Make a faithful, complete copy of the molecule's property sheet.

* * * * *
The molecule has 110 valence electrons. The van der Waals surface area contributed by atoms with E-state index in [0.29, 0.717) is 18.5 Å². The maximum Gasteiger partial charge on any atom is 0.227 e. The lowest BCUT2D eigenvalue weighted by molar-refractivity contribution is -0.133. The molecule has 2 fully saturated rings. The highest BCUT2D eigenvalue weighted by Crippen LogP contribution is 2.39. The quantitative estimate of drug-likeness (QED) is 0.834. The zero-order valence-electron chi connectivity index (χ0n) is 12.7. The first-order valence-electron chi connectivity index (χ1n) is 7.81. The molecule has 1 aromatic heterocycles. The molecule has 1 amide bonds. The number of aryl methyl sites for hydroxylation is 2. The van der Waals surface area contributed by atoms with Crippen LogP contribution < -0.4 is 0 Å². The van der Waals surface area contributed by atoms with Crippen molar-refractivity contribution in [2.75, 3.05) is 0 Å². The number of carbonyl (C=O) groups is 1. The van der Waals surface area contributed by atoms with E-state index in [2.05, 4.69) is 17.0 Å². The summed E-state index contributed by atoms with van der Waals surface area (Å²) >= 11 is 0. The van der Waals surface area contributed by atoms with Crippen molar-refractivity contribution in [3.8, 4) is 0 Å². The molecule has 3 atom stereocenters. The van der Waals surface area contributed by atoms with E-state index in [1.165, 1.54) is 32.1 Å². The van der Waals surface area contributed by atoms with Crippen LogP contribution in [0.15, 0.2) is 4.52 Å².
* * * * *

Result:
The molecule has 110 valence electrons. The van der Waals surface area contributed by atoms with E-state index in [0.29, 0.717) is 18.5 Å². The maximum Gasteiger partial charge on any atom is 0.227 e. The lowest BCUT2D eigenvalue weighted by molar-refractivity contribution is -0.133. The molecule has 2 fully saturated rings. The highest BCUT2D eigenvalue weighted by Crippen LogP contribution is 2.39. The quantitative estimate of drug-likeness (QED) is 0.834. The zero-order valence-electron chi connectivity index (χ0n) is 12.7. The first-order valence-electron chi connectivity index (χ1n) is 7.81. The molecule has 1 aromatic heterocycles. The molecule has 1 amide bonds. The number of aryl methyl sites for hydroxylation is 2. The van der Waals surface area contributed by atoms with Crippen LogP contribution < -0.4 is 0 Å². The van der Waals surface area contributed by atoms with Crippen molar-refractivity contribution in [2.75, 3.05) is 0 Å². The number of carbonyl (C=O) groups is 1. The van der Waals surface area contributed by atoms with E-state index in [2.05, 4.69) is 17.0 Å². The summed E-state index contributed by atoms with van der Waals surface area (Å²) >= 11 is 0. The van der Waals surface area contributed by atoms with Crippen molar-refractivity contribution in [3.8, 4) is 0 Å². The molecule has 3 atom stereocenters. The van der Waals surface area contributed by atoms with E-state index in [1.165, 1.54) is 32.1 Å². The van der Waals surface area contributed by atoms with Crippen LogP contribution in [0.15, 0.2) is 4.52 Å².